- That on his empire, Stephen said, the sun never sets.
- Ba! Mr Deasy cried. That's not English. A French Celt said that." (U2.246)
- I will tell you, he said solemnly, what is his proudest boast. I paid my way.
Good man, good man." (U2.250)
Mulligan, nine pounds, three pairs of socks, one pair brogues, ties. Curran, ten guineas. McCann, one guinea. Fred Ryan, two shillings. Temple, two lunches. Russell, one guinea, Cousins, ten shillings, Bob Reynolds, half a guinea, Kohler, three guineas, Mrs MacKernan, five weeks' board. The lump I have is useless.
- For the moment, no, Stephen answered."(U2.253)
- You think me an old fogey and an old tory, his thoughtful voice said. I saw three generations since O'Connell's time. I remember the famine in '46." (U2.265)
Mr. Deasy's wall hanging is a bit out of date: in 1904, Albert Edward Prince of Wales had become H.M. King Edward VII. He reigned from 1901, when his mother Queen Victoria died, to his own death in 1910. He is seen in this PC wearing royal Stuart tartan filibegs.
The Orange Institution (or Orange Order) is a Protestant fraternal organisation based in N. Ireland and Scotland. It was founded in Co. Armagh in 1795, during the inter-communal violence of the 1790s that opposed Protestants and Catholics. The Order's name comes from William of Orange, the Protestant Dutch prince who became William III King of England and Ireland 1689 - 1702. The roots of the Orange Order can be traced back to the conflicts that arose from the Plantation of Ulster, particularly the Irish Rebellion of 1641, and the Williamite War in the 1690s that opposed the Williamites to the Jacobites (the forces of King James II, a Catholic). The parades of the Orange Order commemorate William's victories in the Battles of the Boyne (1690) and Aughrim (1691), that annihilated the Jacobites. This PC shows the banner of one of the Orange lodges.
The Act of Union (1801) merged the Parliaments of the Kingdom of Great Britain and the Kingdom of Ireland to form the 'United Kingdom of Great Britain and Ireland.' Daniel O'Connell campaigned for repeal of the union, set up the Repeal Association, and argued for the re-creation of an independent Kingdom of Ireland with Victoria as its Queen. He held a series of 'Monster Meetings' (so called for the huge attendance at each) throughout Ireland, often in places of historic Irish interest. After a successful Monster Meeting in Tara, one was planned for October 1843 in Clontarf (Co. Dublin), symbolic for its association with Brian Boru and the Battle of Clontarf (1014). The British Prime Minister Sir Robert Peel forbade it. Despite pleas from his supporters, and the prediction that a million people were planning to attend, O'Connell decided not to defy the authorities and called off the meeting. Still, he was arrested and jailed 3 months for sedition. With a moratorium on Monster Meetings, and his followers disappointed in him, O'Connell made no further progress in the campaign for Repeal.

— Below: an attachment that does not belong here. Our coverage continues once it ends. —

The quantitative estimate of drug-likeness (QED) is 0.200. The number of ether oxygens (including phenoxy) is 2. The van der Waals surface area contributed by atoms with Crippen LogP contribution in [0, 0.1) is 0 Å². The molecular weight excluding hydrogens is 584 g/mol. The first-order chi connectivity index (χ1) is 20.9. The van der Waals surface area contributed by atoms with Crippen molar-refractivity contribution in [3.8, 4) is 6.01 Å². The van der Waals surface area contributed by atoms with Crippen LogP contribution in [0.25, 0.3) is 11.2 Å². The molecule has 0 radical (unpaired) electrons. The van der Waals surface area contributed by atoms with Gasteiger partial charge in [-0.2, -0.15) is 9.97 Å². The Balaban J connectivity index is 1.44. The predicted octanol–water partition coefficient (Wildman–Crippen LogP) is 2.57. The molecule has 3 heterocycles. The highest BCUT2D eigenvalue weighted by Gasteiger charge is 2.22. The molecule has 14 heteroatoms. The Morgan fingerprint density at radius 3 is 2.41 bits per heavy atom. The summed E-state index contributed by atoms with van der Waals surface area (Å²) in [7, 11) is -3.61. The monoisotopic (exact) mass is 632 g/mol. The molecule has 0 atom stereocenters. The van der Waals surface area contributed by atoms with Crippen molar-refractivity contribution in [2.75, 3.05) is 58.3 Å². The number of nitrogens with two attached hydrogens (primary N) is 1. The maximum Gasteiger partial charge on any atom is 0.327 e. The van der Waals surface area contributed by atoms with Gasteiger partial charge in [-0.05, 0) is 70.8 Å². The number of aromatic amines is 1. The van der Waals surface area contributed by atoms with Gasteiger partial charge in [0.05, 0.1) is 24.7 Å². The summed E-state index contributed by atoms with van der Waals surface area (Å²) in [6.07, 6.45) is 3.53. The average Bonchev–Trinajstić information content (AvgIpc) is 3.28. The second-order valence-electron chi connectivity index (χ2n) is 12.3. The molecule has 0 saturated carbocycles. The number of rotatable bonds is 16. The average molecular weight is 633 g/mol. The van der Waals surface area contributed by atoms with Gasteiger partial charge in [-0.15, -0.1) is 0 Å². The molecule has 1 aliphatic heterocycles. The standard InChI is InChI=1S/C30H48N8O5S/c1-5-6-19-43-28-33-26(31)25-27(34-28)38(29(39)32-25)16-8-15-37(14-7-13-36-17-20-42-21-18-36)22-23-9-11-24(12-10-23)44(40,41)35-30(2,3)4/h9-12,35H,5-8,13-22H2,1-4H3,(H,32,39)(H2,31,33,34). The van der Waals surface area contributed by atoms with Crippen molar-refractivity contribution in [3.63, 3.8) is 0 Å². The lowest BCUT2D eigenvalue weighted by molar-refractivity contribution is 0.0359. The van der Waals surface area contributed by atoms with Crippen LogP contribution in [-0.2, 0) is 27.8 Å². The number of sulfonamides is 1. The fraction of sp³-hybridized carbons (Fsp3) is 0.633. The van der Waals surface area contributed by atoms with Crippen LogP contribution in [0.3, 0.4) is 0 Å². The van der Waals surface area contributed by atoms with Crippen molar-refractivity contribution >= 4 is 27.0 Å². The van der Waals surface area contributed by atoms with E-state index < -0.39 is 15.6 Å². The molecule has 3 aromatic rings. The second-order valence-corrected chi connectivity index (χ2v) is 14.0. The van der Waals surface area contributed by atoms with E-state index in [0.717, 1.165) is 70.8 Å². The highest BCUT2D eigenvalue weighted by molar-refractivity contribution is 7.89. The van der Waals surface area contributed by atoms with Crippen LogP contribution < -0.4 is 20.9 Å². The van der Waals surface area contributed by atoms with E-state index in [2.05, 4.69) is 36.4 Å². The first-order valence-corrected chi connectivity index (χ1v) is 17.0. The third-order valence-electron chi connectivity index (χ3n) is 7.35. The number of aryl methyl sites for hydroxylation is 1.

'Croppy' from the 1790s was used in Ireland for people with closely cropped hair, a fashion associated with the anti-wig (anti-aristocrat) French revolution, hence connotating sympathy with the Society of United Irishmen. 'Croppies Lie Down' is a popular loyalist song, while 'The Croppy Boy' (sung in Sirens), is a sympathetic rebel song.
The Prix de Paris is a race for 3 year old horses run in Longchamps, France. It involves, this card states, considerable amounts of prize money.
- Full stop, Mr Deasy bade his keys. But prompt ventilation of this allimportant question..." (U2.303)
Shouts rang shrill from the boys' playfield and a whirring whistle.
Again: a goal." (U2.307)
- Now then, Mr Deasy said, rising.
He came to the table, pinning together his sheets. Stephen stood up.
- I have put the matter into a nutshell, Mr Deasy said. It's about the foot and mouth disease. Just look through it. There can be no two opinions on the matter." (U2.314)